Education Opinion

The Zen of Quality

By Randy Johnson — November 22, 2000 6 min read
Blanket acceptance of the “quality process” as a philosophy replaces true visionary leadership, and dooms a school, district, or state to academic mediocrity.

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The logic of using Malcolm Baldrige-based “quality” training for improving education systems (actually W. Edwards Demings-based quality training, but Mr. Baldrige was the U.S. secretary of commerce who championed the principles in the United States) seems indisputable. The problem-solving method of “pdsa” (Plan, Do, Study, Act) is not only logical, natural, and efficient, it’s time- tested. Just ask anyone who took high school biology about the scientific method. Even the uncomfortable notion that continual change is a necessary component of quality (or worse, is the very definition of quality) is somehow palatable when seasoned with the greater good of having usable and accountable systems in place.

It would seem, in fact, that outside a textbook on chaos theory, there are no valid arguments against incorporating such a simple, powerful managerial and operational philosophy. But, well, there it is: the tendency to describe (or “buy in to”) the quality process as a philosophy, when it most certainly is not. The process is a powerful tool, an important technique, a usable method, but it’s not a philosophy and not the savior of floundering educational systems. Indeed, the blanket acceptance of the quality process as a philosophy replaces true visionary leadership and dooms a class, school, district, or state to mediocrity.

Do with this analogy what you will, but the quality process can and will keep an educational ship in tip-top shape, floating confidently in a turbulent sea of change. It does this by changing the ship to meet the changing sea. But it won’t take the ship anywhere: The process is made just to keep the ship floating.

To support this argument, I will suggest the seemingly outlandish notion that there are comparisons to be made between the currently popular Baldrige-based “quality process” and Zen Buddhism. I will also propose that it is this connection that made Deming’s quality system so successful with the Japanese. I will make the further social blunder of suggesting that temporary-goal-attainment is incongruent with Western ways and that, taken out of context—meaning as a philosophy, and not as a technique—the quality process can actually stagnate a system.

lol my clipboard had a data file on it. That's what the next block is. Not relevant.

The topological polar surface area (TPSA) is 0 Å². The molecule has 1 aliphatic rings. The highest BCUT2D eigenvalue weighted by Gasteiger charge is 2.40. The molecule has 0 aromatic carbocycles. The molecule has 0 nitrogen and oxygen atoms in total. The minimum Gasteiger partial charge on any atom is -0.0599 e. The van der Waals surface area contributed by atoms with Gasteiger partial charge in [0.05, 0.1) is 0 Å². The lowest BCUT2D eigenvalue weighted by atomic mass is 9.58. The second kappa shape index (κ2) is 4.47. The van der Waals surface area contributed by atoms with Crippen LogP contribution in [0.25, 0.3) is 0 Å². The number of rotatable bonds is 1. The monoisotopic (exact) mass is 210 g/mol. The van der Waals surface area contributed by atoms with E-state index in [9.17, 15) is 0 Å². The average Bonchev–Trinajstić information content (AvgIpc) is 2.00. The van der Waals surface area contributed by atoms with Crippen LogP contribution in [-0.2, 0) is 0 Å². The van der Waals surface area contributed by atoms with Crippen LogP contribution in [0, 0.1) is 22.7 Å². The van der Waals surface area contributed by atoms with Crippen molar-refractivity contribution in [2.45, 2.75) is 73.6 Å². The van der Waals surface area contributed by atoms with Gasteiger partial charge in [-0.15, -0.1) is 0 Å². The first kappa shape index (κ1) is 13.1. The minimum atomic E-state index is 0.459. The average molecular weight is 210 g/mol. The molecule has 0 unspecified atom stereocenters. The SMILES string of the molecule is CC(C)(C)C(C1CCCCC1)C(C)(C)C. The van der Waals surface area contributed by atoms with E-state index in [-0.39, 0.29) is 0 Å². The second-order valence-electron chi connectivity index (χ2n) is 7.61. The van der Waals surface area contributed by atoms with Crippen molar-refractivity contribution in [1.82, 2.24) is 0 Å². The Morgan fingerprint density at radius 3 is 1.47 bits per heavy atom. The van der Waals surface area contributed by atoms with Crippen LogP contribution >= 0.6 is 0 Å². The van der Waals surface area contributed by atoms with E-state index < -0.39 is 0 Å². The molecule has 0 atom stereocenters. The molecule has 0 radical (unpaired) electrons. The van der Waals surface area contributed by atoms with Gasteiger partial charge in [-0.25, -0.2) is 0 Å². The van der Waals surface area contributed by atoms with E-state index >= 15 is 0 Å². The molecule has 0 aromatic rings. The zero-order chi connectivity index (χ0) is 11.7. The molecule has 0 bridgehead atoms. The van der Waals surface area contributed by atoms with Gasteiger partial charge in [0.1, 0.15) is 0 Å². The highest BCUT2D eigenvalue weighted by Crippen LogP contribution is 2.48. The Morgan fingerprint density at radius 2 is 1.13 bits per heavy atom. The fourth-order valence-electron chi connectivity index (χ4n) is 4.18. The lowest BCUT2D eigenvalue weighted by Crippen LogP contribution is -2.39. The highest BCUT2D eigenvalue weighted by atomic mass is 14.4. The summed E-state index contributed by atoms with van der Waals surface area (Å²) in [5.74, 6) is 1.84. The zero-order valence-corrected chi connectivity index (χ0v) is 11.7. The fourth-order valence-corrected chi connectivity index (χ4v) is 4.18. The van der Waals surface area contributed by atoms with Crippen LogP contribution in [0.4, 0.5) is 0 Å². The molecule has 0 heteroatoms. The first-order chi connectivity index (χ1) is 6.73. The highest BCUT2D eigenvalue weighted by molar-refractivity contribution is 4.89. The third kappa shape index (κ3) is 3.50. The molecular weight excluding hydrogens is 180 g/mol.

My understanding of Zen is that it is actually a hybrid of Taoism and Buddhism and is considered not a religion but a “way to liberation.” Zen is intended to be a method by which individuals can free themselves from convention and embrace spontaneity and clear thought without discrediting any belief system. This is an important point to grasp, because Zen, like much of Eastern philosophy, believes that the transitory nature of life is a sign of its true divinity and that recognizing this fluidity of existence is, in a sense, to recognize God and perfection (quality).

In effect, Zen is a process for attaining quality, and quality is a transitory state, defined by the moment.

Zen believes that the transitory nature of life is a sign of its true divinity; recognizing this fluidity of existence is, in a sense, to recognize God and perfection (quality).

W. Edwards Deming instituted a Zen-like (my inference) system for attaining quality within Japan’s postwar industrial machine. He taught the Japanese the value of teamwork and the burden of individual units to continually adapt, change, and improve to produce quality outcomes that support the greater system. He taught that a system should be constantly changing (improving) in order to be its best at any given moment, never the same as it was before.